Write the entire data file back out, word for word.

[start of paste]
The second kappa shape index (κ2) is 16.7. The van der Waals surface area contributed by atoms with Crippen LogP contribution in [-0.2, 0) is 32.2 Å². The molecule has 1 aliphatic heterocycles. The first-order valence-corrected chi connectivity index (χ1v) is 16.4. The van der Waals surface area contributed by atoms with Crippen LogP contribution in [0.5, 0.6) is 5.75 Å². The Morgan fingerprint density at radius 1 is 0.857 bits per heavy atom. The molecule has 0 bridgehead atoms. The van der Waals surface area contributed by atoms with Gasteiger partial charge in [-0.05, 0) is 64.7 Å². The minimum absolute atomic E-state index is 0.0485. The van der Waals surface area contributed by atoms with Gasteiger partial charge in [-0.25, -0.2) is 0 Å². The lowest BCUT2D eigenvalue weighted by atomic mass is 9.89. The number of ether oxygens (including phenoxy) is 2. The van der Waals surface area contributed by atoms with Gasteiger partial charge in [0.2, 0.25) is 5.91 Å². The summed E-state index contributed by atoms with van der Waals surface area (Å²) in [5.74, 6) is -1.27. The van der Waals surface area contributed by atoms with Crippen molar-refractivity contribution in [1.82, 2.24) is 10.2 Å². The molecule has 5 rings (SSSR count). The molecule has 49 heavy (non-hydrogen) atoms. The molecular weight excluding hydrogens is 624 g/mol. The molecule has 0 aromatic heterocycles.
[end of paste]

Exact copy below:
The second kappa shape index (κ2) is 16.7. The van der Waals surface area contributed by atoms with Crippen LogP contribution in [-0.2, 0) is 32.2 Å². The molecule has 1 aliphatic heterocycles. The first-order valence-corrected chi connectivity index (χ1v) is 16.4. The van der Waals surface area contributed by atoms with Crippen LogP contribution in [0.5, 0.6) is 5.75 Å². The Morgan fingerprint density at radius 1 is 0.857 bits per heavy atom. The molecule has 0 bridgehead atoms. The van der Waals surface area contributed by atoms with Gasteiger partial charge in [-0.05, 0) is 64.7 Å². The minimum absolute atomic E-state index is 0.0485. The van der Waals surface area contributed by atoms with Gasteiger partial charge in [-0.25, -0.2) is 0 Å². The lowest BCUT2D eigenvalue weighted by atomic mass is 9.89. The number of ether oxygens (including phenoxy) is 2. The van der Waals surface area contributed by atoms with Gasteiger partial charge in [0.2, 0.25) is 5.91 Å². The summed E-state index contributed by atoms with van der Waals surface area (Å²) in [5.74, 6) is -1.27. The van der Waals surface area contributed by atoms with Crippen molar-refractivity contribution in [1.82, 2.24) is 10.2 Å². The molecule has 5 rings (SSSR count). The molecule has 49 heavy (non-hydrogen) atoms. The molecular weight excluding hydrogens is 624 g/mol. The molecule has 0 aromatic heterocycles.